Does Facial Recognition Have a Future?
Kobie (Nicole)
Source: PC Pro - Computing in the Real World
Paper - Abstract

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  1. Introduction
    • In January 2020, Robert Julian Borchak Williams was handcuffed and arrested in front of his family for shoplifting after being identified by facial recognition used by the Detroit Police Department. The system was wrong and he wasn’t a criminal but, because a machine said so, Williams spent 30 hours in jail.
    • Williams has the distinction of being the first person arrested and jailed after being falsely identified by facial recognition – or, at least, the first person that we the public have been told about. The Detroit police chief said at a meeting following the reports of Williams’ arrest that the system misidentified suspects 96% of the time1. Given the wider discussion around reforming policing in the US following the killing of George Floyd2 by Minneapolis officers, it's no wonder calls for bans of the tech are starting to be heard.
    • Amazon, Microsoft and IBM soon paused sales of facial-recognition systems to police, although it’s worth noting that there are plenty of specialist companies that still sell to authorities. Politicians are calling for a blanket ban until the technology is better understood and proven safe. "There should probably be some kind of restrictions." Jim Jordan, a Republican representative, said in a committee hearing. "It seems to be it's time for a timeout.”
    • That’s in the US. In the UK, police continue to use the controversial technology. The Met Police used it at the Notting Hill Carnival and outside Stratford station in London, but the tech is also used by police in South Wales. "Facial recognition has been creeping across the UK in public spaces.” Garfield Benjamin, researcher at Solent University, told PC Pro. "It is used by the police, shopping centres, and events such as concerts and festivals. It appears in most major cities and increasingly other places, but is particularly prevalent across London where the Met Police and private developers have been actively widening its use.”
    • That's despite a growing body of evidence that suggests the systems aren’t accurate, with research from activist group Big Brother Watch3 claiming that 93% of people stopped4 by the Met Police using the tech were incorrectly identified. A further study by the University of Essex showed the Met Police's system was accurate 19% of the time5.
    • Can facial recognition ever work? Is a temporary ban enough? Or is this a technology that should forever be relegated to photo apps rather than serious use? The answers to these questions will decide the future of facial recognition - but the road forward isn't clear.
  2. The problems with facial recognition tech
    • The problems with facial recognition aren’t limited to a few instances or uses - it's across the entire industry. A study by the US National Institute of Standards and Technology tested 189 systems from 99 companies, finding that black and Asian faces were between ten to 100 times more likely to be falsely identified6 than people from white backgrounds.
    • What causes such problems? Sometimes the results are due to poor quality training data, which could be too limited or biased - some datasets don't have as many pictures of black people as other racial groups, for example, meaning the system has less to go on. In other instances, the algorithms are flawed, again perhaps because of human bias, meaning good data is misinterpreted.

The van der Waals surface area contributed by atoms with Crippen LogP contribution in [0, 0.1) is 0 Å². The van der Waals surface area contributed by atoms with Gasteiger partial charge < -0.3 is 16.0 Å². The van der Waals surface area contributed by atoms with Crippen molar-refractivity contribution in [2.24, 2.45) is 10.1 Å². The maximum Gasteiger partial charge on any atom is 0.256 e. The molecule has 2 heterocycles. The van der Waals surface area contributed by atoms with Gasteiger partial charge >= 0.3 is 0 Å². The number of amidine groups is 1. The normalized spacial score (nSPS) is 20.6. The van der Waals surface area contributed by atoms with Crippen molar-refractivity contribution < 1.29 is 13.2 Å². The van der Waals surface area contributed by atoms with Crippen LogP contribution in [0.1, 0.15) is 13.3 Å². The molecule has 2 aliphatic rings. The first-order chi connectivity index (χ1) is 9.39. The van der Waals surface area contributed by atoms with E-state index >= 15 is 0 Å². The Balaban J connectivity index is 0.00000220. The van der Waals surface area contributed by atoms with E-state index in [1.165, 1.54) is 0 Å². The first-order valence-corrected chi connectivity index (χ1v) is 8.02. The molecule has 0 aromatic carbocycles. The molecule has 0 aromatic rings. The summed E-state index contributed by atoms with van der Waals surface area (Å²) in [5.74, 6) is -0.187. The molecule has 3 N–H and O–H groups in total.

• That could be solved by having a “human in the loop”, when a person uses data from an Al but still makes the final decision - what you would expect to happen with policing, with a facial-recognition system flagging a suspect for officers to investigate, not blindly arrest. But we humans too easily put our faith in machines, says Birgit Schippers. a senior lecturer at St Mary’s University College Belfast. "There’s also concern over automation bias, where human operators trust, perhaps blindly, decisions proposed by a facial-recognition technology," she said. "Trained human operators should in fact take decisions that are based in law.”
    • Even a sound system trained well on a solid dataset can have downsides. “It has a profound impact on our fundamental human rights, beginning with the potential for blanket surveillance that creates a chill factor, which impacts negatively on our freedom of expression, and perhaps our willingness to display nonconformist behaviour in public places.” Schippers explained. "Another fundamental concern is lack of informed consent7 ... we do not know what is going to happen with our data.”
    • Then there's the other side of human intervention: misuse. " Another key concern is the way that facial-recognition technology can be used to target marginalised, vulnerable, perhaps already over-policed communities," she said.
    • Whether we allow the tech in policing or elsewhere should depend on whether the benefits outweigh the downsides, argues Kentaro Toyama, a computer scientist at the University of Michigan. "The technology provides some kinds of convenience – you no longer have to hand label all your friends in Facebook photos, and law enforcement can sometimes find criminal suspects quicker.” Toyama said. "But. all technology is a double-edged sword. You now also have less privacy-, and law enforcement sometimes goes after the wrong people." And it's worth remembering, added Toyama, that facial recognition isn't a necessity. “There was no such technology - at least, none that was very accurate - until five to ten years ago, and there were no major disasters and no geopolitical crises because of the lack8."
  3. Fixing facial recognition